Reviewing the exciting opportunities in South Africa, Bo Xing, Lufuno Marwala, and Tshilidzi Marwala make the case for an Adopt Fast and Adapt Quick strategy for HE. Their case study presents evidence from a “smart mining” case in South Africa as implemented by the University of Johannesburg. Findings detail an adaptive solution to new demands in the HE arena, which address issues of accessibility, digital literacy, acceleration, pan-regionalization, transformation, inclusiveness, vision, and engagement of students.

Reviewing Singapore’s HE systems and close government support of preparing lifelong learners, Nancy Gleason provides a detailed review of replicable policies and programs to prepare 4IR-ready citizens. Gleason details three education-based initiatives in Singapore: Smart Nation Singapore, SkillsFuture, and the creation of three new universities, in preparation for the automation economy. She details how these education-based initiatives are intended to address employment challenges in the era of the 4IR. Developing the skills and mindset for lifelong learning is essential to making a smoother transition to the automation economy and Singapore has developed practical large-scale policies for how to do this.

The book concludes with a chapter by Bryan Penprase on the evolution of HE in the context of 4IR in the United States and around the world. He emphasizes the importance of new STEM instruction that develops technical capacities in emerging technologies in active and project-based settings. Penprase argues that a rapid adjustment of on-campus curriculum is needed. He calls for expanding STEM’s capacity to accommodate the rapid acquisition of new knowledge by students, faculty, and alumni, with new modalities of instruction that leverage the digital advances from the third industrial revolution.

Evidence-based research on how we learn and new research on what skills are needed in the automation economy come together in this book. We know how to create critical thinkers, but it is not easy and it is often expensive. This book provides insights into how this is already being done in the context of 4IR around the world. We can learn from initial efforts, adapt them, improve them, and keep pushing the boundaries of learning. The automation of knowledge may be upon us, but the value of emotional intelligence combined with creativity, and working with artificial intelligence, is limitless. This is the capacity we need to foster.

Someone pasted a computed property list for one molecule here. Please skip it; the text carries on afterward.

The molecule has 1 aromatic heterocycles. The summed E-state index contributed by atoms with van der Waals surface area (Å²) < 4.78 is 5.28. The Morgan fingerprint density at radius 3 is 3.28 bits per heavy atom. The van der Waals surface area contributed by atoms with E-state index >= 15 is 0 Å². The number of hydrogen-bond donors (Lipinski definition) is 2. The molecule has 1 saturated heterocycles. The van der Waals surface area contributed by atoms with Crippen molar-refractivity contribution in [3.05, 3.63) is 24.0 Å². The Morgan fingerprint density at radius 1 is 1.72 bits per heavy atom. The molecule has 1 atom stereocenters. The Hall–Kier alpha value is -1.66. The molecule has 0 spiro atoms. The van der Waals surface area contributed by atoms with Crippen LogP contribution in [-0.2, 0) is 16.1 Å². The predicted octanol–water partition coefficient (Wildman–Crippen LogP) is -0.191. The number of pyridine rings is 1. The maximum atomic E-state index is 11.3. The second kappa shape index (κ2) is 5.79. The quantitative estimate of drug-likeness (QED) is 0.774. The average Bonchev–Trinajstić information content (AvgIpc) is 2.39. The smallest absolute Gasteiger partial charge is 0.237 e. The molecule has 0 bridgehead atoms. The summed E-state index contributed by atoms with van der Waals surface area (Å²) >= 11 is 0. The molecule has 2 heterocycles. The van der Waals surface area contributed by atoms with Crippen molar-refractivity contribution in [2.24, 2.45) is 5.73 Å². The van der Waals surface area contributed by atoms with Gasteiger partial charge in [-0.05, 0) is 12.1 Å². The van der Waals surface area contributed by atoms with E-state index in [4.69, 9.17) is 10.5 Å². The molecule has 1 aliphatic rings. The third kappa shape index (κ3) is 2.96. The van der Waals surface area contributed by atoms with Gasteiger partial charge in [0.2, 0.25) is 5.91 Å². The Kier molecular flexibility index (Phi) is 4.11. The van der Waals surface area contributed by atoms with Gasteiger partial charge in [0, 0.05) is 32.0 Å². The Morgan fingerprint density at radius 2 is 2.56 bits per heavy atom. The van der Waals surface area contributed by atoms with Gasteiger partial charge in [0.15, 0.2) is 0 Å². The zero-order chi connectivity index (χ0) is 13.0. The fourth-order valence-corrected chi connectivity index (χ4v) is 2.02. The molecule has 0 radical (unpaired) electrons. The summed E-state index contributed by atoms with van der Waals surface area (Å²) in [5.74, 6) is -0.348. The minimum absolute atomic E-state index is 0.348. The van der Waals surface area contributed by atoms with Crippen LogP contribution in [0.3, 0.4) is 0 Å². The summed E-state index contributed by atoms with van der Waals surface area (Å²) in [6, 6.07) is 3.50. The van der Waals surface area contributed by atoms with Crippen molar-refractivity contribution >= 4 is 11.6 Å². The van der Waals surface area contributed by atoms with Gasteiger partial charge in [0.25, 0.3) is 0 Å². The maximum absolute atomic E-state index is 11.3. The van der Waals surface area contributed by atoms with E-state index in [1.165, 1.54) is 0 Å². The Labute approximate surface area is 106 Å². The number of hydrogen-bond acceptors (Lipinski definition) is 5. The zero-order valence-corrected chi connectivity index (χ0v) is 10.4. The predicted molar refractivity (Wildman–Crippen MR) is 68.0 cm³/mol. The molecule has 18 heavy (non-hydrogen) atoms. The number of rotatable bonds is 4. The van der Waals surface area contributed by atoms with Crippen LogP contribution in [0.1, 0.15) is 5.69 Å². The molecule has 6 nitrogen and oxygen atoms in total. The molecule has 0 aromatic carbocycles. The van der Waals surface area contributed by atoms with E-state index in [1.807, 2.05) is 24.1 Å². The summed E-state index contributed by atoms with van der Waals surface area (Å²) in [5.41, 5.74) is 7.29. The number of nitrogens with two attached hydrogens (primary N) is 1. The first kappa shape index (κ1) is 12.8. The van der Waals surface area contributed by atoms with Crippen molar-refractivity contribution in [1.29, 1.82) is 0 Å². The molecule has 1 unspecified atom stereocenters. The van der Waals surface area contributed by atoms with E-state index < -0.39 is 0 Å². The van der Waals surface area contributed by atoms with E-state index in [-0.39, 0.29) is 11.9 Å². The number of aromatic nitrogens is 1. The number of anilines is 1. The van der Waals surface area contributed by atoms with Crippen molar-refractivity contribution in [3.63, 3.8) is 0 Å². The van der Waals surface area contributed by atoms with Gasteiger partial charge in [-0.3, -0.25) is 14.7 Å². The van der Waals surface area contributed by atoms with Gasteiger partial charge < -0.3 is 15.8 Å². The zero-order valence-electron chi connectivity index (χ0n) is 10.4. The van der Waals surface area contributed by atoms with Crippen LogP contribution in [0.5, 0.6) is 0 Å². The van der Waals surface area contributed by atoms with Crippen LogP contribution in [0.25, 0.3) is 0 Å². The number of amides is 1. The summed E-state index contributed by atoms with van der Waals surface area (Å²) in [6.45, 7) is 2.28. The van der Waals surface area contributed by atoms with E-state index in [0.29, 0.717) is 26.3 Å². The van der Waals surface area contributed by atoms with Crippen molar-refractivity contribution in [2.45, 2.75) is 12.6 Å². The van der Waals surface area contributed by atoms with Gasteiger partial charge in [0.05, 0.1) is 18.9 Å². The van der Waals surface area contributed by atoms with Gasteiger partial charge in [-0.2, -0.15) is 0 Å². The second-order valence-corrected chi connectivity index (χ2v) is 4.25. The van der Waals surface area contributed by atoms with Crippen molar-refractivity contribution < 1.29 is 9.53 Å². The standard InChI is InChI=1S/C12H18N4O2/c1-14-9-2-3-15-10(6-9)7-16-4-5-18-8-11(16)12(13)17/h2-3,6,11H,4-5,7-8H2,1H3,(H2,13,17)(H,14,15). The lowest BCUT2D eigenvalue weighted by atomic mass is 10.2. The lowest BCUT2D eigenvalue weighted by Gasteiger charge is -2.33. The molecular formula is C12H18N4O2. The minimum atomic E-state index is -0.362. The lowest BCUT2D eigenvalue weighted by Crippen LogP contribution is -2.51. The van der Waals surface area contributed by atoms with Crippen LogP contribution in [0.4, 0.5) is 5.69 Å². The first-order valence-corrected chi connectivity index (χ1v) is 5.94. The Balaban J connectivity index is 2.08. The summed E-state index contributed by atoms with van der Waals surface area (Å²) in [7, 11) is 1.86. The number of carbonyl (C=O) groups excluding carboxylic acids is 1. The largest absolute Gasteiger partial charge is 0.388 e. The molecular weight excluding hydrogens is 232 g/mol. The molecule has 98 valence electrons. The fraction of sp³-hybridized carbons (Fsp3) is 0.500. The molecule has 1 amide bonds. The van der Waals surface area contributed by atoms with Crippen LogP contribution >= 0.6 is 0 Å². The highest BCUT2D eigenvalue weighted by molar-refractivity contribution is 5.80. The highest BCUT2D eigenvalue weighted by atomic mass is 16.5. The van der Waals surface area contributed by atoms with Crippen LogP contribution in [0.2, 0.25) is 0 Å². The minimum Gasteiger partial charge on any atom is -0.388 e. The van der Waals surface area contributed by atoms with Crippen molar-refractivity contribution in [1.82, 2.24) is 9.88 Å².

1. 1.

    Joshua Kim, “‘The Fourth Industrial Revolution’ and the Future of Higher Ed,” Inside Higher Ed, July 10, 2017,

  2. 2.

    Rajkumar, Insup Lee, Lui Sha, and John Stankovic, “Cyber-Physical Systems: The Next Computing Revolution,” in Proceedings of the 47th Design Automation Conference (New York: ACM, 2010), 731.

  3. 3.

    Brynjolfsson and McAfee, The Second Machine Age (New York: W. W. Norton, 2014).

  4. 4.

    Schwab, The Fourth Industrial Revolution (New York: Crown Publishing Group, 2017).

  5. 5.

    McKinsey Global Institute, Harnessing Automation for a Future that Works (New York: McKinsey Global Institute, 2017).

  6. 6.

    McKinsey Global Institute, Harnessing Automation for a Future that Works.

  7. 7.

    World Economic Forum, “The Future of Jobs: Employment, Skills and Workforce Strategy for the Fourth Industrial Revolution,” January 2016,

  8. 8.

    Joseph E. Aoun, Robot Proof: Higher Education in the Age of Artificial Intelligence (MIT Press, 2017), 117.

  9. 9.

    Lorin W. Anderson, David R. Krathwohl, and Benjamin Samuel Bloom, Taxonomy for Learning, Teaching, and Assessing: A Revision of Bloom’s Taxonomy of Educational Objectives Abridged Edition (Harlow: Longman, 2001).

  10. 10.

    Aoun, Robot-Proof, xix.

  11. 11.

    “ISACA Survey Identifies Five Biggest Barriers Faced by Women in Tech,” ISACA, March 6, 2017,

  12. 12.

    World Economic Forum, Future of Jobs Survey (Geneva: World Economic Forum, 2017).


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  10. ———. Future of Jobs Survey. Geneva: World Economic Forum, 2017.Google Scholar

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Authors and Affiliations

  1. 1.Yale-NUS CollegeSingaporeSingapore